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Scythe Samurai CPU Cooler Review

Scythe is a specialist CPU cooler manufacturer based in Japan that has a reputation for producing some very unusual designs, and the Samurai is no exception from the rule. It doesn’t look quite as remarkable as some of Scythe’s earlier products, but looks aren’t everything.

One advantage of the Samurai is that it can fit several different platforms, as it comes with mounting brackets for Socket-370/Socket-A, Socket-478 and Socket-754/939/940. This means that it can be used with any CPU from an old Pentium 3 all the way to the latest Athlon 64s. This is also convenient if you’re thinking about upgrading your PC to a different platform, but want to keep the same CPU cooler.

Apart from coming with universal mounts, the fan used on the Samurai is different from those that you normally get with heatsinks. It is a fairly large cooler, as it sports an 80mm fan, but what makes it special is that it sucks the hot air away from the heatsink rather than blowing cool air across it. This has been tried before by other manufacturers, but has never been that successful.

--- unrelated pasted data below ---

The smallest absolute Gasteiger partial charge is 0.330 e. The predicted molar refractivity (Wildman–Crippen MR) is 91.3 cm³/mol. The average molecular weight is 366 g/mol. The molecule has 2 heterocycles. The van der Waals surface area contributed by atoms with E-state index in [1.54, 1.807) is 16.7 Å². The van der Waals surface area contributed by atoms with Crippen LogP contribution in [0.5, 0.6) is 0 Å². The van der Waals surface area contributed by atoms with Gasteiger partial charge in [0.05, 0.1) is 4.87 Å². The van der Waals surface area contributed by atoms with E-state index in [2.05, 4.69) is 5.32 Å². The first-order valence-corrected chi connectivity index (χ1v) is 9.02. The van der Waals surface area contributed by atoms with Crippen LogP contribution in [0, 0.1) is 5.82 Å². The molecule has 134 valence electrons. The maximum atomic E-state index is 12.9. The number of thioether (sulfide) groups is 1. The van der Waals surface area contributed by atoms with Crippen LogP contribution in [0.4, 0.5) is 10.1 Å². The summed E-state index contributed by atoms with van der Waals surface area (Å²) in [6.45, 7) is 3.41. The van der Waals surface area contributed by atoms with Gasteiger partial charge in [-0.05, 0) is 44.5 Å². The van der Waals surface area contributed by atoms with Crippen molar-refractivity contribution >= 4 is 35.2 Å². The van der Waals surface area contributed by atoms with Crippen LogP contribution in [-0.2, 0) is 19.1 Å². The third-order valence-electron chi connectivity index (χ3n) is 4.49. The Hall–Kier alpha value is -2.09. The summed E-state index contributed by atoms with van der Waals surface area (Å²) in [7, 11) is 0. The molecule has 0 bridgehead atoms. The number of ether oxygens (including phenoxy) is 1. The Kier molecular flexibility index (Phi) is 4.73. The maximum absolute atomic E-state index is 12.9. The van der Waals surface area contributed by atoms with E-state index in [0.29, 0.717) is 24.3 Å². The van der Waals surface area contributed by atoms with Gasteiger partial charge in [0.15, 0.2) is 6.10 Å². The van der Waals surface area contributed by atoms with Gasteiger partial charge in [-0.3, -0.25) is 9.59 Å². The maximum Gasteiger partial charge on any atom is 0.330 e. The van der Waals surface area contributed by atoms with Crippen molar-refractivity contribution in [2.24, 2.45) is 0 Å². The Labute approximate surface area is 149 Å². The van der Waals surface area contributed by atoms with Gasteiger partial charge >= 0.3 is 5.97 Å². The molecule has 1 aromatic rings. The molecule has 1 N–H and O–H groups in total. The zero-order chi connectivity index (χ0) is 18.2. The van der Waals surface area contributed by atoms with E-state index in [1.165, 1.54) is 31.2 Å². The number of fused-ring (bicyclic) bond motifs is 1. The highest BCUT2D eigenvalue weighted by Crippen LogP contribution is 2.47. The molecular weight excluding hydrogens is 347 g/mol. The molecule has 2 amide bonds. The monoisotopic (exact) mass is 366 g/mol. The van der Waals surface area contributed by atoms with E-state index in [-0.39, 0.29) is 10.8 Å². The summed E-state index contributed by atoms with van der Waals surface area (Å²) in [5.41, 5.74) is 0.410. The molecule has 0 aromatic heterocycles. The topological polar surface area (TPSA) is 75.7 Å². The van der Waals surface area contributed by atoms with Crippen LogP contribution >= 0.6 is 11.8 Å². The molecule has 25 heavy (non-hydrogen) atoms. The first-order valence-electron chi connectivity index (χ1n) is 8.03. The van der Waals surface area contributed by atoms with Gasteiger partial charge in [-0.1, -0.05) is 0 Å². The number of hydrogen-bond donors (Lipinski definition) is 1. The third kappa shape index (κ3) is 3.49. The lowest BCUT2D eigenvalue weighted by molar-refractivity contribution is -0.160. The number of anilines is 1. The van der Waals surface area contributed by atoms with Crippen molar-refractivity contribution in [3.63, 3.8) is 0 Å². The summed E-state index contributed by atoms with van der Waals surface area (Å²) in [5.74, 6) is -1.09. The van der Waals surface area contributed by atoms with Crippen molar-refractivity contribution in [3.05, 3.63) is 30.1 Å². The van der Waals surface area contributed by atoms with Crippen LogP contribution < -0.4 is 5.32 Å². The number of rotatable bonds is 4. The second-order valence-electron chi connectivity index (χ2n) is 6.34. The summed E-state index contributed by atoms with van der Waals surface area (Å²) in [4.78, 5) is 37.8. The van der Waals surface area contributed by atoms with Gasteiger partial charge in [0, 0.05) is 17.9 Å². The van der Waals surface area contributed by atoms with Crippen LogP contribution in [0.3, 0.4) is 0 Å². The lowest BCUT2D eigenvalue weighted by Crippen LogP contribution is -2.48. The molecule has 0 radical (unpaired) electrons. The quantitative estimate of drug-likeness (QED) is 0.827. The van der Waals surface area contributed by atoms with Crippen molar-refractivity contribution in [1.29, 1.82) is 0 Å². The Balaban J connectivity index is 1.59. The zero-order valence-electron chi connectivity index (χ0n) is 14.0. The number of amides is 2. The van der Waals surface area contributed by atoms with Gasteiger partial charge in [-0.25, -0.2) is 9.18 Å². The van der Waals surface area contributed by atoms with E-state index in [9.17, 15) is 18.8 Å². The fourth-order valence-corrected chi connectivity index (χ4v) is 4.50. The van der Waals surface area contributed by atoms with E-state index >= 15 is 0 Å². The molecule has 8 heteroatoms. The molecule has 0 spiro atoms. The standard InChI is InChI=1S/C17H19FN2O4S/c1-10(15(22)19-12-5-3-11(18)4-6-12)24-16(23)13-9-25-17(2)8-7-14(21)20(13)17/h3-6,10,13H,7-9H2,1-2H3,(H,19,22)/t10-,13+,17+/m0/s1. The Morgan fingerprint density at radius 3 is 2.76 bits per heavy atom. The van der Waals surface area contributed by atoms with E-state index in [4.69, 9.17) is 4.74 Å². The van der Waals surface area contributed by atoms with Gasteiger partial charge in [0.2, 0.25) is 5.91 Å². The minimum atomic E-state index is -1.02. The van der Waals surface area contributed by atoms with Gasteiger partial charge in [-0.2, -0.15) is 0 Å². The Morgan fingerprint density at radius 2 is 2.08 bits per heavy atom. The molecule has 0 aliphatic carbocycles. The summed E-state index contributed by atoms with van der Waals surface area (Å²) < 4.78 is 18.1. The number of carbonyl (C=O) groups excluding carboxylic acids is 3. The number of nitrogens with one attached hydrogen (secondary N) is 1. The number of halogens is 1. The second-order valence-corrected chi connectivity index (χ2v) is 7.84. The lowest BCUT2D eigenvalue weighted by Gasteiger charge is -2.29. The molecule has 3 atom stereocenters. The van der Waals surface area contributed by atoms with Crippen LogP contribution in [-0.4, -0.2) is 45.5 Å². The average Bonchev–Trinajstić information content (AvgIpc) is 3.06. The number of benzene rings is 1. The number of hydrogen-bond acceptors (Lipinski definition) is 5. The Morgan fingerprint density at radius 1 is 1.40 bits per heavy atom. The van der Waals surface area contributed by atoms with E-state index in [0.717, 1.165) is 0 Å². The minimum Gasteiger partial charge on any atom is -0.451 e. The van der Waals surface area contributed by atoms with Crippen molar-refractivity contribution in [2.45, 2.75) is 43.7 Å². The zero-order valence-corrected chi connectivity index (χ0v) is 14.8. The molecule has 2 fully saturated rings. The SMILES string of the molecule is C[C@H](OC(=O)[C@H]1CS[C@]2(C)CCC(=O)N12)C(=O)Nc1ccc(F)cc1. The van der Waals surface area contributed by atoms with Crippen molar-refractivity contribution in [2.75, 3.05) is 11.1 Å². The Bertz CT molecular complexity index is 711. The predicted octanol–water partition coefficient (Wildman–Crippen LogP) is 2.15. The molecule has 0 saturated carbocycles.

Scythe has however, managed to make it work very well and this seems to be one of the factors that keeps the noise level so low. Unfortunately it’s not the easiest of coolers to install, as it comes with a lot of wires. It draws its power from a standard four-pin Molex connector; although you don’t need a spare connector from your power supply as it has a pass-through that allows the other end to be plugged into something else.

Then there is a connector which can be used with a motherboard fan header, in case your motherboard features a sensor that won’t allow you to power on the PC unless you have a fan connected. Finally there is the fan controller, which you have to fit in a spare slot at the back of the PC. It’s a shame that Scythe hasn’t followed the lead of CoolerMaster and Gigabyte here and supplied a second blanking plate for a 3.5in drive bay so the fan controller could have been mounted at the front of the case.

The problem is that when you want to change the speed of the fan, you have to reach round the back of your PC, which isn’t exactly ideal. The Samurai can more than happily cool an Athlon 64 3200+ at its lowest speed setting, which is 1,300rpm, in Windows, but you will have to crank it up to about half speed for it to offer enough cooling performance when the CPU is under heavy load.